May is Sun Protection and Skin Cancer Awareness Month

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Exposure to the sun's harmful UVA and UVB rays can prematurely age the skin and cause skin cancer. To remind sun lovers of the potential dangers, May has been declared the national Sun Protection & Skin Cancer Awareness Month. According to the Skin Cancer Foundation, skin cancer is the most common form of cancer in the United States, with more than 3.5 million skin cancers in more than two million people diagnosed annually. These figures beat the combined incidence of breast, prostate, lung and colon cancers. To put it in perspective, one in five Americans will develop skin cancer in the course of a lifetime. And 90% of non-melanoma skin cancers are associated with exposure to ultraviolet radiation from the sun.

Sun Protection

Premature aging also is an issue for many, particularly women.

"Everyone wants that beautiful, bronzed look for summer, but few respect that the long-term consequences far outweigh the short-term benefits of a great tan," says Dr. Roberto Garcia of Garcia Facial Plastic Surgery and Reviva Medical Spa near Jacksonville, FL. "We see patients every day who are looking for ways to correct the damage done to their skin over years of sun exposure."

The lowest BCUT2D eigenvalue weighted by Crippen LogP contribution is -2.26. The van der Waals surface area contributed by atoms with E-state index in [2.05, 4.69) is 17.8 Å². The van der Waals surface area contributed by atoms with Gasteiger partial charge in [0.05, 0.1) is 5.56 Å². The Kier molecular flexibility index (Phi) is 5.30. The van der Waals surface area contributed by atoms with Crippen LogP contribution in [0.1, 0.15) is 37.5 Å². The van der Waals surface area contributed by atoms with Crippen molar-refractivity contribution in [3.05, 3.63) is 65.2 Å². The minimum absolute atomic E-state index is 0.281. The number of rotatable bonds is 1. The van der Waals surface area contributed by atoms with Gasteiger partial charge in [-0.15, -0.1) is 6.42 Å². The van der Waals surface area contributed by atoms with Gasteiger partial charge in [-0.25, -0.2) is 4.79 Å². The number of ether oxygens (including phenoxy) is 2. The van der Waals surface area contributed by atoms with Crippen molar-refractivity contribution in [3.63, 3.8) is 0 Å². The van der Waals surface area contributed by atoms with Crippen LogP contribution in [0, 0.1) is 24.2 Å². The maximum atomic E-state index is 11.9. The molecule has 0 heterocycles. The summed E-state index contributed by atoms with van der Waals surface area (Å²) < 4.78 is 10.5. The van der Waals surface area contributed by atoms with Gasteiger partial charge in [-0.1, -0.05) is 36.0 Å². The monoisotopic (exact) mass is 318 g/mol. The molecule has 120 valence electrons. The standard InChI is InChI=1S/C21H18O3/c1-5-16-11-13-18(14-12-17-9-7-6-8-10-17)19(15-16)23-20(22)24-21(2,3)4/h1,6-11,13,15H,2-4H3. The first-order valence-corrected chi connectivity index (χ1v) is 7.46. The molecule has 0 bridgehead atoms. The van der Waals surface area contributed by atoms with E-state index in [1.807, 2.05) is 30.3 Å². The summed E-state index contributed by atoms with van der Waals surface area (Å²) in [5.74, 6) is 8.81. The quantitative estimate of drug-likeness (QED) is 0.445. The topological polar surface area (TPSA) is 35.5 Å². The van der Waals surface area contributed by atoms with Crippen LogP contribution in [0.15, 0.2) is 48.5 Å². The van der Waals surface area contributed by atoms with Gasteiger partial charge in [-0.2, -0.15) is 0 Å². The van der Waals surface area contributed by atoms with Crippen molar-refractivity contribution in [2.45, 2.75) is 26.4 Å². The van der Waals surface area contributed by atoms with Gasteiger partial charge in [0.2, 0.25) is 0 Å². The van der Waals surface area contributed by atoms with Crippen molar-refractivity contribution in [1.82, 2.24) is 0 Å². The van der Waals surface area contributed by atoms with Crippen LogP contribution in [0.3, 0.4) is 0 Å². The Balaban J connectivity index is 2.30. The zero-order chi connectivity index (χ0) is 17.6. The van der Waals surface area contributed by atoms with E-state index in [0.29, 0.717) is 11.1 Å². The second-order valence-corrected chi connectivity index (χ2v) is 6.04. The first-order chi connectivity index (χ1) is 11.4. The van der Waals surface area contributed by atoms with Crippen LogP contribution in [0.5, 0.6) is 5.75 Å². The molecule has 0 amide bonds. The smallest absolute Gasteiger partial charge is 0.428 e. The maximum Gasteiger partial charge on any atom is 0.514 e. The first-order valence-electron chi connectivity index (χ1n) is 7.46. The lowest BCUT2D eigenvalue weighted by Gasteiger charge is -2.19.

For those who already have sun damaged skin, procedures such as chemical peels can help restore a smooth, youthful appearance. And there are many ways to protect skin from sun damage, including wearing a high SPF sun block and moisturizing skin daily, wearing wide-brimmed hats and sun glasses, and seeking out shady spots to enjoy the fresh air. But none of this means that you have to forego that sun-kissed look, Dr. Garcia says. Reviva Medical Spa offers SunFX Spray Tanning, a revolutionary spray tanning system that uses a low-pressure spray to deliver an all-natural tanning solution evenly over the body and face.

"Living in a coastal town, people want that healthy glow to their skin," Dr. Garcia says. "SunFX spray tanning can help them achieve that look without subjecting their skin to the dangers of sun exposure."